Also, I've not had any experiences with Basenjis of a certain age deciding to be any more difficult than they already were. Incidentally, what is this age or age range?
Typically when they start to mature, maybe 18 months/2 years, but is variable with the dog, and it isn't just Basenjis. I've seen this a lot with people who have reliable pups, and I think "wait for it"! The pup is growing up, testing boundaries, and folks often make mistakes when this happens, which allows the dog to realize "I don't have to do that if I don't want to". Think teenagers!
To me, a recall is never optional, so I don't ask for one if I don't think I can get it. Never poison your command word! And it doesn't matter where, if I say come I mean it, so if the dog blows me off in the house I will go get him and bring him to where I was when I asked for the behaviour. No exceptions, not even when I was busy doing something else. Same with "no". If I am for instance on the phone and the dog gets into something, if I say "no" and the behaviour continues I will drop the phone and go enforce the "no". Letting stuff go is a quick route to an unresponsive dog.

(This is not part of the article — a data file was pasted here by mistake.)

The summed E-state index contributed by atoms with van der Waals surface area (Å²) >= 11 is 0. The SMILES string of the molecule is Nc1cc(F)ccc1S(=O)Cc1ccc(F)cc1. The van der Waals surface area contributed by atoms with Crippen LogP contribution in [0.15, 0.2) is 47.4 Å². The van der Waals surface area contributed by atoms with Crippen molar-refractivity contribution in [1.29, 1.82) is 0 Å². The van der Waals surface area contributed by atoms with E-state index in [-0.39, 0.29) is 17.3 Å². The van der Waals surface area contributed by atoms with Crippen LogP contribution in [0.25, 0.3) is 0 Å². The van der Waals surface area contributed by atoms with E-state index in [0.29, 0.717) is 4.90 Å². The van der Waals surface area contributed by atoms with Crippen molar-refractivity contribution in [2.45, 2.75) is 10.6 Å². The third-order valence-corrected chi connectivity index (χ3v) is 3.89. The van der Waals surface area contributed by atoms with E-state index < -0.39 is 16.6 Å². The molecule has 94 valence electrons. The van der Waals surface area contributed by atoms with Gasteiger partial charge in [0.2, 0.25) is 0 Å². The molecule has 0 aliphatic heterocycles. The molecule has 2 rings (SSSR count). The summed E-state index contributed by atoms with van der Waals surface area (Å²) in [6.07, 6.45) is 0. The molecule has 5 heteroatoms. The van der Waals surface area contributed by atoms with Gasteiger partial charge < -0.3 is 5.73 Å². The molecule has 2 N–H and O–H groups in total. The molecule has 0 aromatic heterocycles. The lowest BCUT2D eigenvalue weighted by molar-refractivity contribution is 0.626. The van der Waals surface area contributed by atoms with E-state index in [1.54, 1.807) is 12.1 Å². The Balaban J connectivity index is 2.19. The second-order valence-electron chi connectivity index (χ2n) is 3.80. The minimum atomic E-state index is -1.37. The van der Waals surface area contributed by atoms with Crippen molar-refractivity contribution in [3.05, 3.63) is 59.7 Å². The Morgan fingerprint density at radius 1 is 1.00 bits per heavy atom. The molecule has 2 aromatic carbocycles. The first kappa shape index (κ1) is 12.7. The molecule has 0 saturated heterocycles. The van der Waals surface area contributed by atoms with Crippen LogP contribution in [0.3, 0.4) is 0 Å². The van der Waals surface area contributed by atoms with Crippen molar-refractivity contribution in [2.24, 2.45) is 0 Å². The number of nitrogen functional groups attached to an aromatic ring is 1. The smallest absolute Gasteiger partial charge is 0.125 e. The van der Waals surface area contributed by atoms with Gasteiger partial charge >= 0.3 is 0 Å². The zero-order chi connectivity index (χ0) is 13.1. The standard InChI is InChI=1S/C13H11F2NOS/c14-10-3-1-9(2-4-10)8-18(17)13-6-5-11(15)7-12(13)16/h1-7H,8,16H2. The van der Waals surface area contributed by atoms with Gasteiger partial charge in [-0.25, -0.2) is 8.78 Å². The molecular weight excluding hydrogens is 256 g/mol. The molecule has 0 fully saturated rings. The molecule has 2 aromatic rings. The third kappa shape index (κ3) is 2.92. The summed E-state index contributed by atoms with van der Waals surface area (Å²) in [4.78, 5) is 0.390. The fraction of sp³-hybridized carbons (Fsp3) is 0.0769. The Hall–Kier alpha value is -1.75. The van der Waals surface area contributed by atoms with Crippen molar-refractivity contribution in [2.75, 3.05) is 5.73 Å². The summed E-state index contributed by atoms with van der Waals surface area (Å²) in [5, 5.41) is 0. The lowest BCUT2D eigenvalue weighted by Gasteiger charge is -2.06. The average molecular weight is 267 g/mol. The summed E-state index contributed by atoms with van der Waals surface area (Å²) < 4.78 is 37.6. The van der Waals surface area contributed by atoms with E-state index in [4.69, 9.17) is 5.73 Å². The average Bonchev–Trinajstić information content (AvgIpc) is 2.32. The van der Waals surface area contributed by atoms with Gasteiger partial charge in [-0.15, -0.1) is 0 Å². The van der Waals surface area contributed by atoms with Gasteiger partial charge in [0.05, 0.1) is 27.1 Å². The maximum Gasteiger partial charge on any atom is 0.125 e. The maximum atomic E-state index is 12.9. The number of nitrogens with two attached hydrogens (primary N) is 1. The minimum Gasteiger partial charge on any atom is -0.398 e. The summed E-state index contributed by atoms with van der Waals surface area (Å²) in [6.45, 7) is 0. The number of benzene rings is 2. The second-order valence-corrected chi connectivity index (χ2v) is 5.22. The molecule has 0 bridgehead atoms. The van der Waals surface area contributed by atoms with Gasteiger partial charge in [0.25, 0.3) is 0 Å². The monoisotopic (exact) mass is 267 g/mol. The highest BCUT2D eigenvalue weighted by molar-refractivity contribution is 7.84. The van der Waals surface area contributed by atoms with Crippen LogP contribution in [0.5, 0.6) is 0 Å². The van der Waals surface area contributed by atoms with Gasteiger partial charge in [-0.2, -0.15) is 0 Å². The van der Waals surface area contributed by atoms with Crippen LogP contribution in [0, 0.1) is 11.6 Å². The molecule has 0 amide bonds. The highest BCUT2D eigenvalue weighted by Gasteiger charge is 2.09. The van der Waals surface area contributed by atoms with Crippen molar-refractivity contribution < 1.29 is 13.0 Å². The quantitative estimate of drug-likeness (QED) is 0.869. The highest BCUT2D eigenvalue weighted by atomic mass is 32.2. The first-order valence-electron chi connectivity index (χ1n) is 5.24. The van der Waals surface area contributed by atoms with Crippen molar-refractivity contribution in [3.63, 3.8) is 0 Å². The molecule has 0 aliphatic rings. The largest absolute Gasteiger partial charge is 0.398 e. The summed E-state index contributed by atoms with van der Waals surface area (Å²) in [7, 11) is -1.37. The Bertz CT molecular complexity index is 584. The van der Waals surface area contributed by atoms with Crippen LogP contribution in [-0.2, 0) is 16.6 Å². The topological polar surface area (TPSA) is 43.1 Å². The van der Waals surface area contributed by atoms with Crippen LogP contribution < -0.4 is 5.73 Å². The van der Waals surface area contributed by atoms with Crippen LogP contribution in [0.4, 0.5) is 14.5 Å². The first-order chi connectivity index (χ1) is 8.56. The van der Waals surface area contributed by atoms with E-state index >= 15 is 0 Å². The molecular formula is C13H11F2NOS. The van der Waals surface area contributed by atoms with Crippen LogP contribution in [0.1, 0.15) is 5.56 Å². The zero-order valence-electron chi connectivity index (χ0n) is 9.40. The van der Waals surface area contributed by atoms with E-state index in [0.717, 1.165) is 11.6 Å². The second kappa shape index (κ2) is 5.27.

I think I am informed by my horse experience. Nobody needs 1000 lbs. of "I don't want to"! So you don't allow exceptions to important matters.
I should add, I am old. When I first started training dogs, nobody used food rewards. Praise was sufficient. It still is, with many breeds. (my Border Collie was completely uninterested in food when he was working). Basenjis and other hound and terrier breeds are definitely more interested in "what's in it for me" so you need to give them a reason other than pleasing you. Food works for some, consequences are also a great motivator once the dog understands them, and being intuitive about when to use which is why good trainers get great results. Making the reward valuable is important. Anything too readily available loses its value, which is why if you are using food you need to move to a variable schedule once the behaviour is understood and on cue. Think casinos. Dogs, like people, are motivated by the expectation that this time will be the winner!
Ah, yes, I thought you meant the rebellion tendencies were specific to or more pronounced with Basenjis. Definitely after puppyhood the rebellious behavior starts, which is why obligation must be taught, and this is the case for all breeds.
I agree completely with what you say. And after variable rewarding, it moves to random rewarding.